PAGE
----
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Category: Labor movement

A union remembers

ILWU photo

My mom and dad took this picture in San Francisco this summer, in front of a union headquarters. My guess is the ILWU. Does anyone know for sure?

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Viva Las … oh, never mind


It’s not that I hate Las Vegas, it’s more that … um … OK, it’s that I hate Las Vegas.

I’m writing this from the Sahara Hotel and Casino in Vegas, where I’ve come for a meeting of hotel union folks. Las Vegas is one of the power bases of my union, UNITE HERE, given that we represent hotel and gaming workers. Nearly every casino on The Strip is union, and this city is home to more than 50,000 of our members. Hotel and gaming jobs here are becoming middle-class jobs as a result.

For me, though, Vegas is everything I dislike about American culture — lit up. Commercialism, overindulgence, self-centeredness, neon. It’s all here in quantities that could make even the most calm and collected person lose their marbles. And as you’ve learned by now, I’m not the most calm and collected person.

I think I would have liked Vegas 50 years ago, when the Sahara was built. Back when the entertainers had last names like Sinatra, Martin, and Davis. Back when Count Basie backed Nat Cole and swing was the popular music of the day. These days, though, most of that history is buried under an enormous pyramid, a fake Eiffel Tower, and a make-believe New York City.

The popular wisdom about this town is that everything’s cheap because they want you to gamble. That may have been the case back in the day, but now Vegas is a tourist destination for the whole family, and even the most obscure magician or comedian charges $50 a ticket.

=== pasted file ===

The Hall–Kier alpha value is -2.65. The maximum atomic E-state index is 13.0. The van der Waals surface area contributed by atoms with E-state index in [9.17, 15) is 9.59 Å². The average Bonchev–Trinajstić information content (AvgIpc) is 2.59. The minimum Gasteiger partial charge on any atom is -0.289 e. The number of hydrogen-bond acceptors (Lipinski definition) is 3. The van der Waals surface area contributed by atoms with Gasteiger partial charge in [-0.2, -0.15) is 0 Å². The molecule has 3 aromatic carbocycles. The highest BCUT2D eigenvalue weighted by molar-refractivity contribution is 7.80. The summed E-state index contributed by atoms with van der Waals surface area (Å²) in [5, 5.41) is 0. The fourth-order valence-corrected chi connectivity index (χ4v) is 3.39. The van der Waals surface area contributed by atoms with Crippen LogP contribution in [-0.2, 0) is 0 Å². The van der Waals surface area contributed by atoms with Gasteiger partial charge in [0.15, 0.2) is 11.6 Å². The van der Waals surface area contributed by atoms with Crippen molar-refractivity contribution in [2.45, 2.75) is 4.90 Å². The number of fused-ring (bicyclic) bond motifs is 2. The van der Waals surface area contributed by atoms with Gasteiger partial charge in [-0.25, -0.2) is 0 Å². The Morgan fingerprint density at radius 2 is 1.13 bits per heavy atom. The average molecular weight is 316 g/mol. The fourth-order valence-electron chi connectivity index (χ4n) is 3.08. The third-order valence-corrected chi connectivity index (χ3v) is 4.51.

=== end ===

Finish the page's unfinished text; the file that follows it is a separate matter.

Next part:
At least I’m staying in one of the last surviving hotels from the golden era of Vegas. The Sahara was built in 1952, and it looks it. It’s far down on The Strip — actually off the main part of The Strip, as far as I can tell. The only other hotels and casinos near here are the Las Vegas Hilton and the Stratosphere. Except for the color TV and the wireless Internet access, it’s easy to believe that this room was occupied by John and Mary from Wisconsin on their first big trip back in the late 50s.

To summarize: It’s fantastic that so many workers are able to build a life here with a good wage and decent healthcare. That’s a good thing, and I hope for their sake that this place keeps going strong. But for my sake, I hope the next one of these meetings is somewhere else.

For information on UNITE HERE Local 226 in Las Vegas, visit their Web site. For more about the Sahara, check out this interactive timeline.

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A rough day for American workers

The Bush-dominated National Labor Relations Board handed down a crucial ruling today in the Kentucky River case. The basic idea: Nurses and many other workers who assign work to others are now “supervisors,” meaning they can’t join a union. Read Jonathan Tasini’s excellent analysis of this grim development.

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A change of plan (New Jersey, Part 1)

As of Friday at 2 p.m., this was my plan for the weekend:

  • Have dinner with my family on Friday evening
  • Take Bernie to the Rhinos playoff game
  • Spend a lazy Saturday with Jen and the boys
  • Announce a game for the vintage base ball playoffs at Genesee Country Village on Sunday

And then, at a few minutes after 2 p.m., I got a call from the HQ of my union in New York City, asking me to hop on a plane and fly to New Jersey to lead a campaign for five days. So here I am, ensconced in a hotel room, glued to my cell phone and my e-mail account as I work to coordinate a team of seven people for an event early next week.

I cannot tell a lie: It’s kinda fun. I work for a union local, rather than the HQ, so I don’t have to travel too far, with the exception of the occasional trip to one of the cities upstate. That’s a nice arrangement, because I’m home with my family a fair amount. But it’s fun to get out of town and help some workers fight for what they deserve. It’s exciting to hit the ground running and to try to pull off a big event with a short amount of time. And it’s gratifying to know that the reason I do all this is so some folks are better able to defend themselves against a ravenous corporation which is trying to steal their benefits.

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Hotel Workers Rising!

Hotel Workers Rising